"What is historiography?" asked the American historian Carl Becker in 1938. Professional historians continue to argue over the meaning of the term. This book challenges the view of historiography as an esoteric subject by presenting an accessible and concise overview of the history of historical writing from the Renaissance to the present. Historiography plays an integral role in aiding undergraduate students to better understand the nature and purpose of historical analysis more generally by examining the many conflicting ways that historians have defined and approached history. By demonstrating how these historians have differed in both their interpretations of specific historical events and their definitions of history itself, this book conveys to students the interpretive character of history as a discipline and the way that the historian's context and subjective perspective influence his or her understanding of the past.
The ancient world of Mesopotamia (from Sumer to the subsequent division into Babylonia and Assyria) vividly comes alive in this portrayal of the time period from 3100 bce to the fall of Assyria (612 bce) and Babylon (539 bce). Students, teachers, and interested readers will discover fascinating details about the lives of these people taken from the ancients' own quotations and descriptions. These detailed anecdotes from the people themselves easily convey factual material. A wealth of information is provided on such varied topics as: education; literature; mathematics and science; city vs. country life; family life; and religion, as well as many other subjects.
The Essential Historiography Reader, not only details the history of historical practice and explains historical theories and philosophies in language that is accessible to college undergraduates, it also provides excerpts to illustrate these historical approaches and help students to identify them in their own writing and in the writings of contemporary historians. The book is organized into two main parts. The first part traces the origins of contemporary American historical traditions to their roots in ancient Greece and explains how the profession of history emerged and developed in Europe and America through the nineteenth century. The second part focuses more specifically on historiographical developments the United States since the nineteenth century.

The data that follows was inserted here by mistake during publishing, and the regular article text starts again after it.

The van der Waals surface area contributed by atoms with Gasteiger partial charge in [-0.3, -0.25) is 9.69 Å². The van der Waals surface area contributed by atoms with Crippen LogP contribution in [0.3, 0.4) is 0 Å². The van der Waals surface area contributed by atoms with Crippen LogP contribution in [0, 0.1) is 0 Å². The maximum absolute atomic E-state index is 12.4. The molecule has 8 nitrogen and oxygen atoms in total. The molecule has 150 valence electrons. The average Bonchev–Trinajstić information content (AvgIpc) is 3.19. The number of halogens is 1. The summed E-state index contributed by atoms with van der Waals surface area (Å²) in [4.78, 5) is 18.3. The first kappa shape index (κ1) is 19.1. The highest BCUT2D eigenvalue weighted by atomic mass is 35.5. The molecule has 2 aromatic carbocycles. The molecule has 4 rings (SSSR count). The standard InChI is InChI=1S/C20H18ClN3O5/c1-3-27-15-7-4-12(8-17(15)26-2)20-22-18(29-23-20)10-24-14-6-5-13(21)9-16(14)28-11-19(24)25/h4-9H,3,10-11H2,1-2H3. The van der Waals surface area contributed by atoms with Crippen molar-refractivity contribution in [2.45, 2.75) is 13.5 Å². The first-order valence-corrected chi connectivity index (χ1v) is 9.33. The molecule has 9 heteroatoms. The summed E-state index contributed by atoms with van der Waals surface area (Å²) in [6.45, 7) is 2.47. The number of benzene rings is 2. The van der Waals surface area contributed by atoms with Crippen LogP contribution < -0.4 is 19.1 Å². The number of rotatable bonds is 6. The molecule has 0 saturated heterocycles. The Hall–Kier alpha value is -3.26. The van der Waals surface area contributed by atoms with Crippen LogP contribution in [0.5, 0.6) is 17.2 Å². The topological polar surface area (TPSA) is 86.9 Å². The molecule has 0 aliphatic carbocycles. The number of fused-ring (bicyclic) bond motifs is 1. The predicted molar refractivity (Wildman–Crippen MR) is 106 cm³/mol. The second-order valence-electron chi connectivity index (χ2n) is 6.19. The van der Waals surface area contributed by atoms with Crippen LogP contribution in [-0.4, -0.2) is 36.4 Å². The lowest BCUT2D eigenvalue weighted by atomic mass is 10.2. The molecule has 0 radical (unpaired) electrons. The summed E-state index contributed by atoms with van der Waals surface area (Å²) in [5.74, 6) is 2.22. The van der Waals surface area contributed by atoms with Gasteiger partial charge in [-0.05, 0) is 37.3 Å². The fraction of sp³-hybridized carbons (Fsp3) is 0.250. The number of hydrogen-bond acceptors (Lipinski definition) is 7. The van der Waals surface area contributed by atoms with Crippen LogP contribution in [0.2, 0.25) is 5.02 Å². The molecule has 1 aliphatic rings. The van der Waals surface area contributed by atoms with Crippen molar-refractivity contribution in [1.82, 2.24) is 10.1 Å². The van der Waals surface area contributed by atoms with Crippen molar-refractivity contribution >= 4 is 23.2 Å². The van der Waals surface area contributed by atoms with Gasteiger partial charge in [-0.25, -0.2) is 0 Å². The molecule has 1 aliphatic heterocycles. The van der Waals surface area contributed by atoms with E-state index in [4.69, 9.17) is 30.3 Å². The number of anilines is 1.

Complete in one affordable volume thoughtfully designed to help students and their instructors get the most out of whichever survey text they use, Learning American History is an excellent workbook for students enrolled in one- or two-semester survey courses. By deftly combining an entry-level discussion of historiography and historical methods with engaging exercises, Professors Salevouris and Furay help the reader/user truly understand how history is made and what it means to "think historically." Both students and their instructors will appreciate the book's practical advice on how to gather information, evaluate and interpret evidence from various sources (including television and film), and construct a first-rate paper.